Weekly Market Outlook – Pushing the Rock Uphill
Perhaps the one thing worse than a loss on any given day is a daily loss that started out as a win and then turned into a loss. It confirms that bullish conviction is weak, and can even deflate would-be optimism.
That’s what took shape on Friday. The S&P 500 started out with a gain, following through on Thursday’s rebound move. The effort faded halfway through the session though, leading to a third loss in four days. The VIX made a mirror-image move, underscoring the premise that the undertow is indeed turning bearish.
S&P 500 Daily Chart, with VIX, Volume
There’s not a whole lot of supporting evidence to that argument though… at least not yet. The S&P 500 appears to be finding good support at its 20-day moving average line (blue), and it’s not like the VIX is roaring higher. The support it mustered last week is more or less what one would expect to see at an established floor. It would need to push through the ceiling near 18.0 – which doesn’t mean a whole lot anymore – to really impress bearishness here, and the S&P 500’s 20-day moving average line would need to fail as a floor.
Even then though, the market’s got plenty of other technical floors that could easily stop any bleeding.
As usual, the weekly chart puts things in perspective. It also highlights that fact that the peak from Monday was given shape by an encounter with an established technical ceiling that extends back to the early 2018 high. Though seemingly arbitrary, it would be unwise to ignore the psychological impact of such developments. Clearly the majority of traders took it seriously enough to begin taking profits there.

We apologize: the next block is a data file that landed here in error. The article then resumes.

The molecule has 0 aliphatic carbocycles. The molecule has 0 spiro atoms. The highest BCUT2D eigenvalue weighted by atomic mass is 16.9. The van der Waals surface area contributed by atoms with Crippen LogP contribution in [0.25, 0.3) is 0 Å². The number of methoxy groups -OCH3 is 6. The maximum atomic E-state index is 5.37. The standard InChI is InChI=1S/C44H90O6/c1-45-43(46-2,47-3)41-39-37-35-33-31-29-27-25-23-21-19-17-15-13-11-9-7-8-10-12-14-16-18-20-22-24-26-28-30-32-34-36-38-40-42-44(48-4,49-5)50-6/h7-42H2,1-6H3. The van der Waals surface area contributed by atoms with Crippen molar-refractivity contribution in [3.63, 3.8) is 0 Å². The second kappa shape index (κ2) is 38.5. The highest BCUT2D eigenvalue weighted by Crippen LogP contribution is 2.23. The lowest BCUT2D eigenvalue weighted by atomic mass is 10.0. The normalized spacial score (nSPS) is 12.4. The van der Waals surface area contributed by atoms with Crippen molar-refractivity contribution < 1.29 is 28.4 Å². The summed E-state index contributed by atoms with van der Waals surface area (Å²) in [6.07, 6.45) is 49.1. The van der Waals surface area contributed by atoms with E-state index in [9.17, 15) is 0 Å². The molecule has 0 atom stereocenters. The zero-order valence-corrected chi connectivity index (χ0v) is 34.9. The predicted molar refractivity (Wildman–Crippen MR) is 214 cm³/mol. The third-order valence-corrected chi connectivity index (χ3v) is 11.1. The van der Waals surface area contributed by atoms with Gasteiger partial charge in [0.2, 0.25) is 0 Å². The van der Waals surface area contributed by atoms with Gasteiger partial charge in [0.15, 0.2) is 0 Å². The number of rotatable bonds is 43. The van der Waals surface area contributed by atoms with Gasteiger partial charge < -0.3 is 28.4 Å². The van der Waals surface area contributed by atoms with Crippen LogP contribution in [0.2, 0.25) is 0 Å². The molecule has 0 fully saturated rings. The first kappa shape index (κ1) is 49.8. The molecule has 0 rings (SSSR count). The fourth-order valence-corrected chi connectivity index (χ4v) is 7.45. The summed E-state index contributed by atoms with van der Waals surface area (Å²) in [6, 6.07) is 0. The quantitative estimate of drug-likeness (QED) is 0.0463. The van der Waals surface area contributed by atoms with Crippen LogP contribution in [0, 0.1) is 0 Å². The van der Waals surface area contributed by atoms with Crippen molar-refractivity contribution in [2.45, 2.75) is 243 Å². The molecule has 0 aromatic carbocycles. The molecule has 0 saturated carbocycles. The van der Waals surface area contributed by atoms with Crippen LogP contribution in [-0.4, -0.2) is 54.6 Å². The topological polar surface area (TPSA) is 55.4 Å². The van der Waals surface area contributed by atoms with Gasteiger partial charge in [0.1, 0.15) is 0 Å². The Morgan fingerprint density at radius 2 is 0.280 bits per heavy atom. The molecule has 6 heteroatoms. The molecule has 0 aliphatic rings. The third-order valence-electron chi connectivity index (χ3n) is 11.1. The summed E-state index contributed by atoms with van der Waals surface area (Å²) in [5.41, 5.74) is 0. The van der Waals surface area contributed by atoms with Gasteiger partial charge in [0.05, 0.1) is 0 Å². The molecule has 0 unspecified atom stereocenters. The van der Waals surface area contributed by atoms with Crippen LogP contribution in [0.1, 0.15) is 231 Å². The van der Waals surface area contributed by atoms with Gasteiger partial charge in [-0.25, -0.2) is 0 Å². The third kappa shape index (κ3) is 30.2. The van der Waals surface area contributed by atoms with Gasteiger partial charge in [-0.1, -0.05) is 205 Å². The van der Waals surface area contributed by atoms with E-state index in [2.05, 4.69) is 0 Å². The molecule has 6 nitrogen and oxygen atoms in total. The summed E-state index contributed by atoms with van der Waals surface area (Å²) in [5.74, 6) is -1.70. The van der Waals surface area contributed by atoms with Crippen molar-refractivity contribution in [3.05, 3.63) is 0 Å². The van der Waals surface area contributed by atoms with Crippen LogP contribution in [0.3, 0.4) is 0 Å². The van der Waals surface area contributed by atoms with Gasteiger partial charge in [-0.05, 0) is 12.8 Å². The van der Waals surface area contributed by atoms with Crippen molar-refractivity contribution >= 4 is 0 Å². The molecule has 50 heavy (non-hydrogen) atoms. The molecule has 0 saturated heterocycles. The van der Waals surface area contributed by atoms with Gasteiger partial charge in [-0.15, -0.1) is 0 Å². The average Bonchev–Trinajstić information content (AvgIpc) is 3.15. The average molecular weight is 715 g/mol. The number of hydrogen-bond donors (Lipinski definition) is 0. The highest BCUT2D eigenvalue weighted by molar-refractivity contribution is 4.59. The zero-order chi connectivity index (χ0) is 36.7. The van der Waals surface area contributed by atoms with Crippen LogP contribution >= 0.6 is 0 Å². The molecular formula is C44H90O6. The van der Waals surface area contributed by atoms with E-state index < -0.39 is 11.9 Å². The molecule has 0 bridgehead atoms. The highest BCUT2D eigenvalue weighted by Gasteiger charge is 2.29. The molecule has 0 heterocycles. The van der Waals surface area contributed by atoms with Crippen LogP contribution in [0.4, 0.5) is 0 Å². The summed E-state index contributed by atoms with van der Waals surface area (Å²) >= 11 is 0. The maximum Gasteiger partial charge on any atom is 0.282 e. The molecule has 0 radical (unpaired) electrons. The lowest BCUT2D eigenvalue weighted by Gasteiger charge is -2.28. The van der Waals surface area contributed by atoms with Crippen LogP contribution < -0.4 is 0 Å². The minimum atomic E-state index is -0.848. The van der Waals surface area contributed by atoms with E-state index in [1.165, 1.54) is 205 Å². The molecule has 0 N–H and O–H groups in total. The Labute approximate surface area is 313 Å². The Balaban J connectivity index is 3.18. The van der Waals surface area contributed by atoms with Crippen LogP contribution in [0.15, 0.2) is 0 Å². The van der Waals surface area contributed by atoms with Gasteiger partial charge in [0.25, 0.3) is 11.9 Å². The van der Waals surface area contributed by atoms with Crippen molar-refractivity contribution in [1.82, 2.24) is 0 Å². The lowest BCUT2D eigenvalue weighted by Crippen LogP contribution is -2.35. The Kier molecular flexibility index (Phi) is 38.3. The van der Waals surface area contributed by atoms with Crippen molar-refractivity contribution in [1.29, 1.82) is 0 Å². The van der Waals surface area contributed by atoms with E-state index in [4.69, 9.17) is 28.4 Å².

S&P 500 Weekly Chart
And for the record, the NASDAQ Composite’s chart looks about the same as the S&P 500’s, for better or worse. One noteworthy difference though… the VXN wasn’t pushing higher like the VIX was, and the NASDAQ didn’t close below its prior week’s low. It doesn’t matter a great deal in the current scenario, though.
NASDAQ Composite Weekly Chart, with VXN, Volume
It’s a situation that largely sets the stage for more frustration.
The fact of the matter is, the current condition of any of the charts doesn’t tell us much. We know stocks are overbought and ripe for a pullback, but they’ve been in that situation before to no immediate avail. We also know that even with the technical odds saying we should expect some weakness here, the reality it, headlines and sentiment have meant so much more than any technical cues and clues of late. That can defy and override much of what ‘should be’ happening.
Still, what’s unseen at this time is ultimately working against the market. That’s the fact that the second half of the third year of a presidential term tends to be weak, and stocks are entering that phase of Trump’s term already overbought. Throw in the fact that Q2’s GDP growth pace fell rather dramatically and the fact that we need start lowering interest rates, and it’s difficult to say that we’re not at least a little bit on the defensive.
The smart-money move here is to do nothing. The broad market is on the fence. Let the masses tip their hand first. It costs little more than time to do so.